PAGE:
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In First Federal Appeals Court Ruling, Eighth Circuit Finds No Insurance Coverage for Covid-19 Related Business Losses And Affirms Dismissal of Action Under Iowa Law

Jul.02.2021

Today the United States Court of Appeals for the Eighth Circuit issued its much-anticipated decision in Oral Surgeons, P.C. v. Cincinnati Insurance Company, No. 20-3211 (8th Cir. July 2, 2021).  In the first ruling by a federal appellate court on COVID-19 related business interruption claims, the Court found no coverage for losses suffered as a result of the suspension of non-emergency procedures by an oral and maxillofacial surgery practice with four Iowa locations. 

The Eighth Circuit held that the lost business income and certain extra expense sustained from COVID-19 pandemic and the related government-imposed restrictions did not constitute direct “accidental physical loss or accidental physical damage” under the Cincinnati Insurance Company policy.   Reviewing the issues de novo and applying Iowa law, the Court affirmed the district court’s ruling granting Cincinnati’s motion to dismiss, concluding that Oral Surgeons was not entitled to declaratory judgment and that it had failed to state claims for breach of contract and bad faith.

Oral Surgeons contended that the COVID-19 pandemic and the related government-imposed restrictions on performing non-emergency dental procedures constituted a “direct ‘loss’ to property” because Oral Surgeons was unable to fully use its offices. The Eighth Circuit recognized that the policy clearly requires direct “physical loss” or “physical damage” to trigger business interruption and extra expense coverage, which it held means “there must be some physicality to the loss or damage of property—e.g., a physical alteration, physical contamination, or physical destruction.”  Slip op. at 3.  The Court also noted that “[t]he unambiguous requirement that the loss or damage be physical in nature accords with the policy’s coverage of lost business income and incurred extra expense during the ‘period of restoration.’” Id. at 4.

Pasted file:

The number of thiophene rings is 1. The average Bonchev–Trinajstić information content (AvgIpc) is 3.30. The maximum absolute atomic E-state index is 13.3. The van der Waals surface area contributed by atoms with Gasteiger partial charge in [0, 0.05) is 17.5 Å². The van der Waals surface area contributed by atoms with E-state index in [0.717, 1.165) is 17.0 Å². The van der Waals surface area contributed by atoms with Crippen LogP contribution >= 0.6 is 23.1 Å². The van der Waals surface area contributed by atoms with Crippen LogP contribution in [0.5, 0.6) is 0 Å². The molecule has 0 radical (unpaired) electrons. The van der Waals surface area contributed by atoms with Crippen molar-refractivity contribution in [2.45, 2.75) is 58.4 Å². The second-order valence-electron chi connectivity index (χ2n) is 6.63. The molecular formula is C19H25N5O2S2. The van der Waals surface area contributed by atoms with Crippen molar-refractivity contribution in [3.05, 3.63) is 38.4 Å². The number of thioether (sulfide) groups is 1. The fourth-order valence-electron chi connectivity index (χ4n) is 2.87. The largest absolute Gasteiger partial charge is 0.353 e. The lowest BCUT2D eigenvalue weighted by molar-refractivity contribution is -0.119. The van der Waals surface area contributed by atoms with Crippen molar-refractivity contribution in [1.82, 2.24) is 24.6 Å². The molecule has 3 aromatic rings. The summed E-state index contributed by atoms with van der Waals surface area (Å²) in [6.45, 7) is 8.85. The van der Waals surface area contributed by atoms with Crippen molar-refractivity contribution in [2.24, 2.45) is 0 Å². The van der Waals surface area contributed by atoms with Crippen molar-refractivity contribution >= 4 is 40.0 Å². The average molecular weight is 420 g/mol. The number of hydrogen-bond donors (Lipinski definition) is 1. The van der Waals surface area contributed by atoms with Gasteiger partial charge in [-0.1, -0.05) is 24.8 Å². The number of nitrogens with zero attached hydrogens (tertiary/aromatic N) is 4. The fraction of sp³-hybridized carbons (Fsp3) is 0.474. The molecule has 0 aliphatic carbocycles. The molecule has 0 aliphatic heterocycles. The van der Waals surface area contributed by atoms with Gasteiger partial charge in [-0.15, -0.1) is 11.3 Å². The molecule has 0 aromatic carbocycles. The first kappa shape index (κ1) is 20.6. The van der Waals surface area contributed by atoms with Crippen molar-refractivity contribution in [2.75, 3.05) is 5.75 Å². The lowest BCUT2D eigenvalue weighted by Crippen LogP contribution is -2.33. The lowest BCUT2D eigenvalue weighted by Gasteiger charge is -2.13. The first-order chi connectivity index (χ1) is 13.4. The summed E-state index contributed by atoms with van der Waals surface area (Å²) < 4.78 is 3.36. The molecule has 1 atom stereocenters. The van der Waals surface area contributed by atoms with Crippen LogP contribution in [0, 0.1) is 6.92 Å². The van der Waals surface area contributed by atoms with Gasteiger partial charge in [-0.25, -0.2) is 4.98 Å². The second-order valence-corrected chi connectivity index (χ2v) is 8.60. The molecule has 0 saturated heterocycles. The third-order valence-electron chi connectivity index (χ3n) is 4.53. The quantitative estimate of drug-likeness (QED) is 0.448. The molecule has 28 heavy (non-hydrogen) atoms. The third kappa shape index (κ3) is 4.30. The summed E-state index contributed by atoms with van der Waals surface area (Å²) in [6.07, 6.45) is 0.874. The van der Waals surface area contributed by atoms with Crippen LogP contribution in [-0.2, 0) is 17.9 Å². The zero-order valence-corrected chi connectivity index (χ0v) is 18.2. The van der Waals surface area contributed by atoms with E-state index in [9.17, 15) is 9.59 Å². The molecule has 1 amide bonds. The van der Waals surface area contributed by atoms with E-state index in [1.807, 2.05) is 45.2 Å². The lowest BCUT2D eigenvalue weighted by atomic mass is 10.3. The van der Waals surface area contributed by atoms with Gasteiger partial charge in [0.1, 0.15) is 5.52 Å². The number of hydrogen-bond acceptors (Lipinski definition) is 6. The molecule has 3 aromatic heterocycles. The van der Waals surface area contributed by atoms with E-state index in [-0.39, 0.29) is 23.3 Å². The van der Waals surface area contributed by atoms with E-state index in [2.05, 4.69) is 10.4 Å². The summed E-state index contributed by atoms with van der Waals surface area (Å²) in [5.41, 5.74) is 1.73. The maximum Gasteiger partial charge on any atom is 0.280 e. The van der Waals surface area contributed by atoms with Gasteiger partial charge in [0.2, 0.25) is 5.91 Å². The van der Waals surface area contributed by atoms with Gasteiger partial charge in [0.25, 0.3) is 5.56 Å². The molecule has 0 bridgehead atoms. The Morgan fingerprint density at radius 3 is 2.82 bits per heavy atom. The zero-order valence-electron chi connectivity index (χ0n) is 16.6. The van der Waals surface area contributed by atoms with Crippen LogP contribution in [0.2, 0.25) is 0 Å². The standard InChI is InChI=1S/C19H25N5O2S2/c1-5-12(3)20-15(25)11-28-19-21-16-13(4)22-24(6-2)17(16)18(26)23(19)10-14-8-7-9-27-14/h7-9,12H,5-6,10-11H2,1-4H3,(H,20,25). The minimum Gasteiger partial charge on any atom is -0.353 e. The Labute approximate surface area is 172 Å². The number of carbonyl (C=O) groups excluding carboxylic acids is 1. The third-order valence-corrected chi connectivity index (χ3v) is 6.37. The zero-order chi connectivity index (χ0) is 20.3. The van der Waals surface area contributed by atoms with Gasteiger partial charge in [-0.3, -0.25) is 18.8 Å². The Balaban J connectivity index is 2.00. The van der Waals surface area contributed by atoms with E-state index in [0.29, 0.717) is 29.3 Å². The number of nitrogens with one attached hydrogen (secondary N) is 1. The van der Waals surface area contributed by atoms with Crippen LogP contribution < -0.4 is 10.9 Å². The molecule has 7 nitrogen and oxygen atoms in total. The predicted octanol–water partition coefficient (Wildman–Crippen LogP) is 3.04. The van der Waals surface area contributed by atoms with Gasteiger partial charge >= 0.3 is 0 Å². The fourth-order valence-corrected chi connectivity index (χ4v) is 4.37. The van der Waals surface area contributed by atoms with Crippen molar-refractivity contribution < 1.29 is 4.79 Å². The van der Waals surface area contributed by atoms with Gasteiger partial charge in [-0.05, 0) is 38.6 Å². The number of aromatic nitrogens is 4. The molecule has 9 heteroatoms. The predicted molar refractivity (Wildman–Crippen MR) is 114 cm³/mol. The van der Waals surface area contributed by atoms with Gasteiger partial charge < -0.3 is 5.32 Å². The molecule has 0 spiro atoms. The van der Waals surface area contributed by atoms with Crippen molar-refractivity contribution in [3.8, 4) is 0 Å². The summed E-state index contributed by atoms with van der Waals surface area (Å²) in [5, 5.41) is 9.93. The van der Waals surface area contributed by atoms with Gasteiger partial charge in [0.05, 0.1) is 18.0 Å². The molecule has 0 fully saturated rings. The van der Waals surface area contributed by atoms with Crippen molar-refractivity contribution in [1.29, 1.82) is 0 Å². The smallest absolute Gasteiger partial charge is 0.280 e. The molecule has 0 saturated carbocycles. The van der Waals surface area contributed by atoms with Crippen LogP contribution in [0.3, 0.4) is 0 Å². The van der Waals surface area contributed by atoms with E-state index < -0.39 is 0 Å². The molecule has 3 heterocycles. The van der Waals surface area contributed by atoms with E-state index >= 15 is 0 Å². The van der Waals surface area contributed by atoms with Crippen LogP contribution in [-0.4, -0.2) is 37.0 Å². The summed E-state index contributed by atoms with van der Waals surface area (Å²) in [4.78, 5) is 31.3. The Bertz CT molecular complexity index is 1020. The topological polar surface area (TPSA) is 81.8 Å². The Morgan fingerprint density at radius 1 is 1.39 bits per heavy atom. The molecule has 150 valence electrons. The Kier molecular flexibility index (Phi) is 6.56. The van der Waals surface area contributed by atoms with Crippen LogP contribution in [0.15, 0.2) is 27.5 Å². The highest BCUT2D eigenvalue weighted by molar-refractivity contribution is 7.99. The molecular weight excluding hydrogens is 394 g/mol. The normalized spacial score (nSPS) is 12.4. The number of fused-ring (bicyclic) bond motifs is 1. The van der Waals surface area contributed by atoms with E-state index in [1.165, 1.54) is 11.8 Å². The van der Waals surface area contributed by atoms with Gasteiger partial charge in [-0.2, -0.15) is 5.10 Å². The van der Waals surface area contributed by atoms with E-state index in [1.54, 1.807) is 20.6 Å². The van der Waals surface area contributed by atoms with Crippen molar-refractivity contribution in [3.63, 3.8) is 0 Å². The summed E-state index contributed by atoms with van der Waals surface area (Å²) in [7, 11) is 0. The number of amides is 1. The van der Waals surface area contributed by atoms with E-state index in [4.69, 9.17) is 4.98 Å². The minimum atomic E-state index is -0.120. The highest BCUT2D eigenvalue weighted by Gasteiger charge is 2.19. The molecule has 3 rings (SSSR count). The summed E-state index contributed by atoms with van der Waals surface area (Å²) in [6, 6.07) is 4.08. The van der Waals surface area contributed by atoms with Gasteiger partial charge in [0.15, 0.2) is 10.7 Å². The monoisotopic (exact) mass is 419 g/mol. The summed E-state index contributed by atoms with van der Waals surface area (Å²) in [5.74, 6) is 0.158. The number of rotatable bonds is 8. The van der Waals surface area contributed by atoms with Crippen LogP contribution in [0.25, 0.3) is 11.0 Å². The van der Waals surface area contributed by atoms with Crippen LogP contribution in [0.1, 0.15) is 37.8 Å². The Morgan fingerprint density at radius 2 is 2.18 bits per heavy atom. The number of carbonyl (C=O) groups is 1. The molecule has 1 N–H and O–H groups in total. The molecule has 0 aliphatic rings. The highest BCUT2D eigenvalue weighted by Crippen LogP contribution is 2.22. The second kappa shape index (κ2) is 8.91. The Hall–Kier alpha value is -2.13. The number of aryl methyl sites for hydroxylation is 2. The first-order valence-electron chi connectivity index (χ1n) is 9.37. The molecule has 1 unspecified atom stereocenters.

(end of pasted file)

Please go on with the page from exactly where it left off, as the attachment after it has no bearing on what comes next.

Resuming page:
The Court cited as instructive its rulings under Minnesota law in Source Food Tech., Inc. v. U.S. Fid. & Guar. Co., 465 F.3d 834 (8th Cir. 2006) and Pentair, Inc. v. Am. Guar. & Liab. Ins. Co., 400 F.3d 613, 616 (8th Cir. 2005), finding that “Minnesota law is not materially distinguishable from Iowa law” on the meaning of the policy terms. Slip op. at 5.

The Court emphasized that Oral Surgeons did not allege any physical alteration of property where the complaint pleaded generally that Oral Surgeons suspended non-emergency procedures due to the COVID-19 pandemic and the related government-imposed restrictions. It concluded that "[t]he policy clearly does not provide coverage for Oral Surgeons' partial loss of use of its offices, absent a showing of direct physical loss or physical damage.” Id. at 6.

Crowell & Moring LLP served as co-counsel for amici curiae American Property Casualty Insurance Association and National Association of Mutual Insurance Companies in this appeal.

For more information, please contact the professional(s) listed below, or your regular Crowell & Moring contact.

Laura Foggan
Partner – Washington, D.C.
Phone: +1 202.624.2774
Email: lfoggan@crowell.com
Rachel A. Jankowski
Associate – Washington, D.C.
Phone: +1 202.624.2647
Email: rjankowski@crowell.com